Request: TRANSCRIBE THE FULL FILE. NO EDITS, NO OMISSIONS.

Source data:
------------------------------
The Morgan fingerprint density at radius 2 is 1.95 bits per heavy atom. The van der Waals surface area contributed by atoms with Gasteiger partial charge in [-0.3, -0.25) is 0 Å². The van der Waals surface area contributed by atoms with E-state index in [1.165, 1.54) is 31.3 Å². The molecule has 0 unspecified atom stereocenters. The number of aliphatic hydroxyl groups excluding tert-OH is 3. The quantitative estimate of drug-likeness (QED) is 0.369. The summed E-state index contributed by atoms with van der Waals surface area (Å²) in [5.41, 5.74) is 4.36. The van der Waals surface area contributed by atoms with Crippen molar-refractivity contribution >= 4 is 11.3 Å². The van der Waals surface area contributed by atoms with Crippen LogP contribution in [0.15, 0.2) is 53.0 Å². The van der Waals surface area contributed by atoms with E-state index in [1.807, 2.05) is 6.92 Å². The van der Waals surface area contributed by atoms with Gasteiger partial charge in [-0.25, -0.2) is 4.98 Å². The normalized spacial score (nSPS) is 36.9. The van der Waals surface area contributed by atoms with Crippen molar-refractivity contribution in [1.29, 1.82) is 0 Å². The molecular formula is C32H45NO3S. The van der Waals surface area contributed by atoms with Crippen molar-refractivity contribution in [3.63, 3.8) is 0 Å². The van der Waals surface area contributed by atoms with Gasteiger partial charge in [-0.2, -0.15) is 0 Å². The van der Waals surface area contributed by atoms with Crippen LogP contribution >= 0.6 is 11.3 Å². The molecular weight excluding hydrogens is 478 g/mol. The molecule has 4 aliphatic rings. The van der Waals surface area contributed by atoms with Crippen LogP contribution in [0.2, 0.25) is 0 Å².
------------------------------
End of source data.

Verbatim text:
The Morgan fingerprint density at radius 2 is 1.95 bits per heavy atom. The van der Waals surface area contributed by atoms with Gasteiger partial charge in [-0.3, -0.25) is 0 Å². The van der Waals surface area contributed by atoms with E-state index in [1.165, 1.54) is 31.3 Å². The molecule has 0 unspecified atom stereocenters. The number of aliphatic hydroxyl groups excluding tert-OH is 3. The quantitative estimate of drug-likeness (QED) is 0.369. The summed E-state index contributed by atoms with van der Waals surface area (Å²) in [5.41, 5.74) is 4.36. The van der Waals surface area contributed by atoms with Crippen molar-refractivity contribution >= 4 is 11.3 Å². The van der Waals surface area contributed by atoms with Crippen LogP contribution in [0.15, 0.2) is 53.0 Å². The van der Waals surface area contributed by atoms with E-state index in [1.807, 2.05) is 6.92 Å². The van der Waals surface area contributed by atoms with Gasteiger partial charge in [-0.25, -0.2) is 4.98 Å². The normalized spacial score (nSPS) is 36.9. The van der Waals surface area contributed by atoms with Crippen molar-refractivity contribution in [1.29, 1.82) is 0 Å². The molecular formula is C32H45NO3S. The van der Waals surface area contributed by atoms with Crippen molar-refractivity contribution in [3.63, 3.8) is 0 Å². The van der Waals surface area contributed by atoms with Gasteiger partial charge in [-0.2, -0.15) is 0 Å². The van der Waals surface area contributed by atoms with Crippen LogP contribution >= 0.6 is 11.3 Å². The molecular weight excluding hydrogens is 478 g/mol. The molecule has 4 aliphatic rings. The van der Waals surface area contributed by atoms with Crippen LogP contribution in [0.2, 0.25) is 0 Å².